This editorial will appear in tomorrow’s print edition.
News flash: The citizens who pay for public schools expect their hard-earned money to be spent on public schools, not on adults angling for business contracts.
Especially when money for teaching actual students is getting scarcer.
Had the Seattle and Tacoma school districts kept their focus relentlessly on the classroom, they wouldn’t have wound up duped by a rogue operation that claimed to be cultivating minority contractors while in fact squandering or pocketing money that should have been spent in the classrooms.
The Tacoma School District’s role in this is relatively minor, though it did wind up spending $105,000 without seeing much in the way of results. Along with the City of Tacoma and several other local governments, it bought into the Seattle district’s “Regional Small Business Development Program” (RSBDP), whose purpose was to help minority businesses bid for contracts.
According to the State Auditor’s Office, the Seattle School District got burned to the tune of $1.8 million by the new program, which misspent the funds on “services” that were either impossible to verify or never delivered – or turned out to be pretexts for siphoning money into private hands. A criminal investigation is under way.
What triggered the auditor’s investigation was the discovery that a $35,000 check, made out by the Tacoma School District to the Seattle district, wound up in the account of the “RSBDP.”
Only this wasn’t the regular RSDBP – it was a private outfit set up with the identical name by the same slick operator who’d run the Seattle district’s program. It appears that school money was getting siphoned into a clone-like shadow organization by a man who’d grown accustomed to spending public money without grownup supervision.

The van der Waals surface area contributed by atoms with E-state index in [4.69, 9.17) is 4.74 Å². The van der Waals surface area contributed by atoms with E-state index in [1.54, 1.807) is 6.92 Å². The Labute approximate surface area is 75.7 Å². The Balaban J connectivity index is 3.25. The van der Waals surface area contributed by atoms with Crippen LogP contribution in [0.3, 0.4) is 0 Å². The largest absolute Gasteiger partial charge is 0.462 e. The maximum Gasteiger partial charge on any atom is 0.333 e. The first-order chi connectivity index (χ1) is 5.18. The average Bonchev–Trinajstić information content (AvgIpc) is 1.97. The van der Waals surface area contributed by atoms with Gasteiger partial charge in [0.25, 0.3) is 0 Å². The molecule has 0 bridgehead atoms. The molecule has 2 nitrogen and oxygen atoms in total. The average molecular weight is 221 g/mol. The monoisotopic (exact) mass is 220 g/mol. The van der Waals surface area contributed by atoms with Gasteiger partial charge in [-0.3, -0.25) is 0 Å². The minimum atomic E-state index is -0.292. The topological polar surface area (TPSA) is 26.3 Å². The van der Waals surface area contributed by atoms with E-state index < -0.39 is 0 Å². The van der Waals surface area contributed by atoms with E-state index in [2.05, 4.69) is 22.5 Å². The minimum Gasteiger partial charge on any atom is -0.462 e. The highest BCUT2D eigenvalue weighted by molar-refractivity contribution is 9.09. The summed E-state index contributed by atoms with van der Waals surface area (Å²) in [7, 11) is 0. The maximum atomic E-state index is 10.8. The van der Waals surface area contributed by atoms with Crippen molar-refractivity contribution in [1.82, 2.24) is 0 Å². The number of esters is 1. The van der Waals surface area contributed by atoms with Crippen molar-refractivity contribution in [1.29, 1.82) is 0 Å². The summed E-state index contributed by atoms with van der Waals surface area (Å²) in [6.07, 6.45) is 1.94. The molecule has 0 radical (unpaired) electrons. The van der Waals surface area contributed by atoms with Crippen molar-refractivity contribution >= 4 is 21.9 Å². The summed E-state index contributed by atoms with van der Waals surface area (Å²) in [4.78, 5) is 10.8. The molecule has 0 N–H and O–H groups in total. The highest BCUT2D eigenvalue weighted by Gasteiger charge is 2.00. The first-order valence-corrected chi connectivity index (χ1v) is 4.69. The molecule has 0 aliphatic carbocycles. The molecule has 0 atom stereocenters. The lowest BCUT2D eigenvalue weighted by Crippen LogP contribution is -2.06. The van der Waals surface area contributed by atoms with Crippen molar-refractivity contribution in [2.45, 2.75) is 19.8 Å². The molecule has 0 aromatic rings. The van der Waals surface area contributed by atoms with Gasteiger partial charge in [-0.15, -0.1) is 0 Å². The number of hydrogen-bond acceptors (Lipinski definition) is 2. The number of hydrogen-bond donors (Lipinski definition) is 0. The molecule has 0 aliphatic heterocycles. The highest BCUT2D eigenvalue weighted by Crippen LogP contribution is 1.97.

The Tacoma School District was not a player in this scandal, but it did make two mistakes. One – obvious in hindsight – lay in trusting the administrative competence of the Seattle School District. That error should not be repeated.
The other mistake was more fundamental. Encouraging bidding from minority contracts is laudable, but school money ought to stop with the “encouraging.”
In this case, everyone knew that much of the money was to be spent, in theory, on training would-be bidders. Classes were held for them – or sometimes not held, according to the auditor – at great public expense. The instruction included such bonehead subjects as using Microsoft Word; the auditors found that the RSDVP even served free meals at times.
The program appears to have been spared hard scrutiny in Seattle because it ostensibly benefited minorities.
The Tacoma School Board and Superintendent Art Jarvis suffered from the same blind spot when they signed on in December 2008. Only board member Debbie Winskill, dissenting, saw right to the heart of the issue: “It’s an adult program, not a student program,” she objected.
Exactly. Money for public education is limited and precious; not a penny of it should go to anything but public education. If the district is anxious to help members of disadvantaged minorities – and it should be – it will find plenty of them sitting behind the desks of its schools.